Set up an RRSP, save up tax free, receive the tax benefits, and take out the money for your down payment when you’re ready to purchase without penalty.
If you haven’t opened up a RRSP account yet, this may be a good way to reduce your taxes come spring. For example, if you make $30,000K a year, and your RRSP has $5000, this means that your new taxable income is $25,000 rather than $30,000. The extra money you save from your taxes could go to your down payment. What’s more, the federal government Home Buyer’s Plan is an awesome way to help you finance your down payment. You can use up to $25,000 of your RRSP savings ($50,000 for a couple), to purchase a home, as long as the money has been deposited in your account for at least 90 days. Consider taking the money you’ve already saved that is not currently in an RRSP account, like $25,000 and flipping it through an RRSP for a short term period like 90 days prior to closing. By doing this, you will be eligible for a tax refund based on your contribution amount, which can help to add to your down payment or pay closing costs. You’ll receive your tax refund in the spring season, so this strategy will work best if you invest in your RRSP before the deadline (usually around November) so that you can receive your money back around April.
RRSP matching programs at your work
If your work has a RRSP matching program, consider signing up for it and having them match your RRSP contributions. On top of the benefits you already have by opening up an RRSP account, you’ll also be receiving extra money that you would’ve had previously that could be used for a down payment in the future!
Visit the bank of mom & dad (or grandma and grandpa)
If you’re fortunate enough to have parents that have saved and put money aside, or just have a little extra cash, then this option can be a lifesaver. Your parents may have already thought about passing down some money for you when you make your first home purchase, and if you bring up that you’re thinking of purchasing they might bring it up. All parents remember how cheap it used to be to buy a house, and they understand that times have changed and it’s not so easy to be a first time home buyer anymore. Parental help can be the difference between you buying the condo of your dreams downtown and a 400 sqft. studio in the suburbs. Keep in mind, these typically come with strings attached, like them approving the purchase, giving unsolicited advice and/or guilt trips for years to come. They’re your parents… they can’t help it.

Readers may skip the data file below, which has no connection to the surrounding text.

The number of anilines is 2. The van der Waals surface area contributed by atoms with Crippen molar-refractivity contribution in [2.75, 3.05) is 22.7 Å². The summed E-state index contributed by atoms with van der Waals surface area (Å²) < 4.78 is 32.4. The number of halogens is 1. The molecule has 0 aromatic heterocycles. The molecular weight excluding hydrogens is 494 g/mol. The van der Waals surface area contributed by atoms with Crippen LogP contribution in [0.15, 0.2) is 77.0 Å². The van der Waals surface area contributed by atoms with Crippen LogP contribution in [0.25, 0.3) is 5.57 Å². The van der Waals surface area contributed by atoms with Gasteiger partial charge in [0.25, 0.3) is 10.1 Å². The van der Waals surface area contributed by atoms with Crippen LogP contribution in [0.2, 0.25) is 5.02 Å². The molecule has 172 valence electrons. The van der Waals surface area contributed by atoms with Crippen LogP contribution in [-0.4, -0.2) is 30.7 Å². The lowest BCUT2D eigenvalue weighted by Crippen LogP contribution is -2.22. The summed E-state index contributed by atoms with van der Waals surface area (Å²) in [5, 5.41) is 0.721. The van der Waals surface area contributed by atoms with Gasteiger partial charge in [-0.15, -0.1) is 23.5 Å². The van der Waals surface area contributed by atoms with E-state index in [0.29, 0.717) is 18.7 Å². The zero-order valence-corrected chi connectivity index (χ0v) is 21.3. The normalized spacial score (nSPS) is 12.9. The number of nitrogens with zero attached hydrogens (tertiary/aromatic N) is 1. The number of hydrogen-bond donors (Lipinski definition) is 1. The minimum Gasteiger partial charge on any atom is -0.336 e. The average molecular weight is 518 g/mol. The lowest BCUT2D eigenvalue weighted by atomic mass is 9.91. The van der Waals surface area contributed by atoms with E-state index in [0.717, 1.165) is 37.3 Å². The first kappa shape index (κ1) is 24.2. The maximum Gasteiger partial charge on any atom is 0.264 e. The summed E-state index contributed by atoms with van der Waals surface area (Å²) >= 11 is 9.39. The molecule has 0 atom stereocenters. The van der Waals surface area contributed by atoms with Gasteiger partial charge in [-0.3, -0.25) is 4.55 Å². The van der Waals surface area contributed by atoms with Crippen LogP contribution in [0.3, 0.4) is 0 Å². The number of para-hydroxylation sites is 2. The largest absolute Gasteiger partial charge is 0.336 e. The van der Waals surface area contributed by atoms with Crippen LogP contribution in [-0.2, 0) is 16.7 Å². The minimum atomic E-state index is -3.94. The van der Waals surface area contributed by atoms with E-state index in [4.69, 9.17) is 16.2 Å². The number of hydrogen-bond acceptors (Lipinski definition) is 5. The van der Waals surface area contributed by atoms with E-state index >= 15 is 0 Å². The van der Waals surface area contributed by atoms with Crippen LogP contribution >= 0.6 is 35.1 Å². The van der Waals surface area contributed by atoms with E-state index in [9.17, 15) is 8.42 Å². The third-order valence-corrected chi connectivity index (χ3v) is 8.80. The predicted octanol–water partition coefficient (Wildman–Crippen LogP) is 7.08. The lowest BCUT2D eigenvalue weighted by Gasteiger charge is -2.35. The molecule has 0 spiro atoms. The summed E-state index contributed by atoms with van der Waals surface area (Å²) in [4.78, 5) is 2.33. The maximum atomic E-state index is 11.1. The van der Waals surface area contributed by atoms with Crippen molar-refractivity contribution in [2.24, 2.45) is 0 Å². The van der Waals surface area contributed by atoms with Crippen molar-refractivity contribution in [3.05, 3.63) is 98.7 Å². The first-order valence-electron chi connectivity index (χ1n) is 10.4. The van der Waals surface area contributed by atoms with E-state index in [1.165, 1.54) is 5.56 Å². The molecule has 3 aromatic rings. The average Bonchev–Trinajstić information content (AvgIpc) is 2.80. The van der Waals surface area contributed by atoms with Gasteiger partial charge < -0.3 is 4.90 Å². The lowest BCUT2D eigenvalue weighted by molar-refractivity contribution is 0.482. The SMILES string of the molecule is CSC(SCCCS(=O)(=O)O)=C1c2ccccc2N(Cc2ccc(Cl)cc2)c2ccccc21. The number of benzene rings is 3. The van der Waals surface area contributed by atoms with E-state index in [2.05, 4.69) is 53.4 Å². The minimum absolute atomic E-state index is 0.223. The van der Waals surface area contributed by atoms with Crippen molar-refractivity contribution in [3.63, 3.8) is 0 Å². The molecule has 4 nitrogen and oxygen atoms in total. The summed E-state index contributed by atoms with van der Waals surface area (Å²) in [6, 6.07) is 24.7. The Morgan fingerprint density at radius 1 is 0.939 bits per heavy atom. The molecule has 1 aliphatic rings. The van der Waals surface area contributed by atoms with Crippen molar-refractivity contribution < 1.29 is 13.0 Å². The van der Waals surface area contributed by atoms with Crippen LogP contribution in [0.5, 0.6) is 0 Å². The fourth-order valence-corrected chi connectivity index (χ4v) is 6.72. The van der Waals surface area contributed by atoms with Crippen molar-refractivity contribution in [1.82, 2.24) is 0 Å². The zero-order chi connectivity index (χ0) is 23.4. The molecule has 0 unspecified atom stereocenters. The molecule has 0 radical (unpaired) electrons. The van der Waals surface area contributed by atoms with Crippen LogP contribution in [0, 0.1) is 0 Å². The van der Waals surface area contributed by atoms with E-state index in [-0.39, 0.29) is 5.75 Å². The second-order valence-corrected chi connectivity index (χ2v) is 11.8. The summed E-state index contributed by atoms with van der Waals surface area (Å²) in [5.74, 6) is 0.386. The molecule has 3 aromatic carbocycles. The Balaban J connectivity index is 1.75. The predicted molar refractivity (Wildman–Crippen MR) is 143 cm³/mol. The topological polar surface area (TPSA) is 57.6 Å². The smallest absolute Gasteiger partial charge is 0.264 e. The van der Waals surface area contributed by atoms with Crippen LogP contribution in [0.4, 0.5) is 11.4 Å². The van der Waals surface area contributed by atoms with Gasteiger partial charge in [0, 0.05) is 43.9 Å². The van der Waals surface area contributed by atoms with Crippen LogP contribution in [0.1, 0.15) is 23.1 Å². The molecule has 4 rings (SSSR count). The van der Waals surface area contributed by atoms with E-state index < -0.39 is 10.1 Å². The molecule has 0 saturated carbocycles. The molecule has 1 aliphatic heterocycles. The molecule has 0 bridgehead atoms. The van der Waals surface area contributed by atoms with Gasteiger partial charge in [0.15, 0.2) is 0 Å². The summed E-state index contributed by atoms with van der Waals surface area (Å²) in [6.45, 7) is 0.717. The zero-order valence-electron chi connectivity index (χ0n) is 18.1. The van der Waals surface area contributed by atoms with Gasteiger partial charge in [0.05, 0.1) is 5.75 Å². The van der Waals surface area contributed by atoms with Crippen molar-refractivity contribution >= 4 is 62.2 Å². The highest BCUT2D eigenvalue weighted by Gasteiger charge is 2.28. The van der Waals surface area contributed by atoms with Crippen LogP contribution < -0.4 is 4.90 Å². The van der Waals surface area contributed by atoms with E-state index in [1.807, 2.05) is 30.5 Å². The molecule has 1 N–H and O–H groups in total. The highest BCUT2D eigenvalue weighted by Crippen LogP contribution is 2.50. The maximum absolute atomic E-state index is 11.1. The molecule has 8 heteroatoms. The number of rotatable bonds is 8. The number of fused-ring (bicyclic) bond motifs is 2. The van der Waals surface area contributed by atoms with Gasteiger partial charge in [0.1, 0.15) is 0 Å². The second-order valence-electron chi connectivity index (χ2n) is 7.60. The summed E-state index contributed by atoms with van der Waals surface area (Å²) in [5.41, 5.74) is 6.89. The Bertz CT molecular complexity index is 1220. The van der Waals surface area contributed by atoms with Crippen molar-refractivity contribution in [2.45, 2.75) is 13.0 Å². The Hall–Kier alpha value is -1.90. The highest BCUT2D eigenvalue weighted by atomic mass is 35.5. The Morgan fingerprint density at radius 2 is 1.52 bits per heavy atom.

Use a financial tracking app and start practicing mortgage payments.
A great app that I’ve used before is Mint.com, it helps to make sure you’re aware of your spending, savings, and how you can decrease your spending. If you’re currently living with your parents, talk to a mortgage broker or your bank, determine how much your hypothetical mortgage payment would be with maintenances/taxes, etc., and start banking the money you’d otherwise be paying in rent. Even if you’re already renting, calculate the difference between your rent and your future mortgage payment (if applicable) and save the extras. It’ll get you in the mindset of already owning a home, and you’ll already be used to the payments when you actually do purchase so it won’t feel overwhelming.
We hope that these 9 tips for saving up for a down payment help and motivate you towards your goals. Although saving up money for a down payment isn’t necessarily fun, it is absolutely fundamental in your path to home ownership. If you’re a first time home buyer in Greater Vancouver, the sooner you start saving for a home, the better off you’ll be. For more information on minimum down payment rules in BC and more, check out our other blog posts!
Looking to buy a home in the near future? Call us at 604-341-9937 for a walk through of the process. Prefer text? 604-341-9937 or email [email protected] to start a